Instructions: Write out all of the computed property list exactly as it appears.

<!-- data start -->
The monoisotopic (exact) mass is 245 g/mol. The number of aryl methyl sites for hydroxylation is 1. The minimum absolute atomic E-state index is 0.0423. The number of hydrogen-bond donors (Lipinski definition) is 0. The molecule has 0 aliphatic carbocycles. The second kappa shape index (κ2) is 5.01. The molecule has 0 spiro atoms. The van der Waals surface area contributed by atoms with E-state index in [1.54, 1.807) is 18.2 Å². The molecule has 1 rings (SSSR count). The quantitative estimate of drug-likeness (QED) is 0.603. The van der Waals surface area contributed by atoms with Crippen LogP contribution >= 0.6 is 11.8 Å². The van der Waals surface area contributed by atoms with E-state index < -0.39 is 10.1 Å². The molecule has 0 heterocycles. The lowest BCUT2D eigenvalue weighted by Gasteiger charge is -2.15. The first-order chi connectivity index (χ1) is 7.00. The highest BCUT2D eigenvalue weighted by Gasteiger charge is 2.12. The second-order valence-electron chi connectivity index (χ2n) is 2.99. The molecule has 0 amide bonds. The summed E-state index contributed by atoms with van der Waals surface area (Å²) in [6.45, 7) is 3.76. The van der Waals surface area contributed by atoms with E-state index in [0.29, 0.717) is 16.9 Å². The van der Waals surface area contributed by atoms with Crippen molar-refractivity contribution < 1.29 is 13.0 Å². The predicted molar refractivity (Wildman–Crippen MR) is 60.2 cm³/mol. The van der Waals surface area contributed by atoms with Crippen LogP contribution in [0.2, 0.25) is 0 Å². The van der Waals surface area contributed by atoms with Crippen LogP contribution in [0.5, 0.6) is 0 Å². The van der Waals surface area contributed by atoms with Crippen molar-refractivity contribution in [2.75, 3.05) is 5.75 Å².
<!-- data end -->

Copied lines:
The monoisotopic (exact) mass is 245 g/mol. The number of aryl methyl sites for hydroxylation is 1. The minimum absolute atomic E-state index is 0.0423. The number of hydrogen-bond donors (Lipinski definition) is 0. The molecule has 0 aliphatic carbocycles. The second kappa shape index (κ2) is 5.01. The molecule has 0 spiro atoms. The van der Waals surface area contributed by atoms with E-state index in [1.54, 1.807) is 18.2 Å². The molecule has 1 rings (SSSR count). The quantitative estimate of drug-likeness (QED) is 0.603. The van der Waals surface area contributed by atoms with Crippen LogP contribution >= 0.6 is 11.8 Å². The van der Waals surface area contributed by atoms with E-state index < -0.39 is 10.1 Å². The molecule has 0 heterocycles. The lowest BCUT2D eigenvalue weighted by Gasteiger charge is -2.15. The first-order chi connectivity index (χ1) is 7.00. The highest BCUT2D eigenvalue weighted by Gasteiger charge is 2.12. The second-order valence-electron chi connectivity index (χ2n) is 2.99. The molecule has 0 amide bonds. The summed E-state index contributed by atoms with van der Waals surface area (Å²) in [6.45, 7) is 3.76. The van der Waals surface area contributed by atoms with E-state index in [0.29, 0.717) is 16.9 Å². The van der Waals surface area contributed by atoms with Crippen molar-refractivity contribution < 1.29 is 13.0 Å². The predicted molar refractivity (Wildman–Crippen MR) is 60.2 cm³/mol. The van der Waals surface area contributed by atoms with Crippen LogP contribution in [0.2, 0.25) is 0 Å². The van der Waals surface area contributed by atoms with Crippen LogP contribution in [0.5, 0.6) is 0 Å². The van der Waals surface area contributed by atoms with Crippen molar-refractivity contribution in [2.75, 3.05) is 5.75 Å².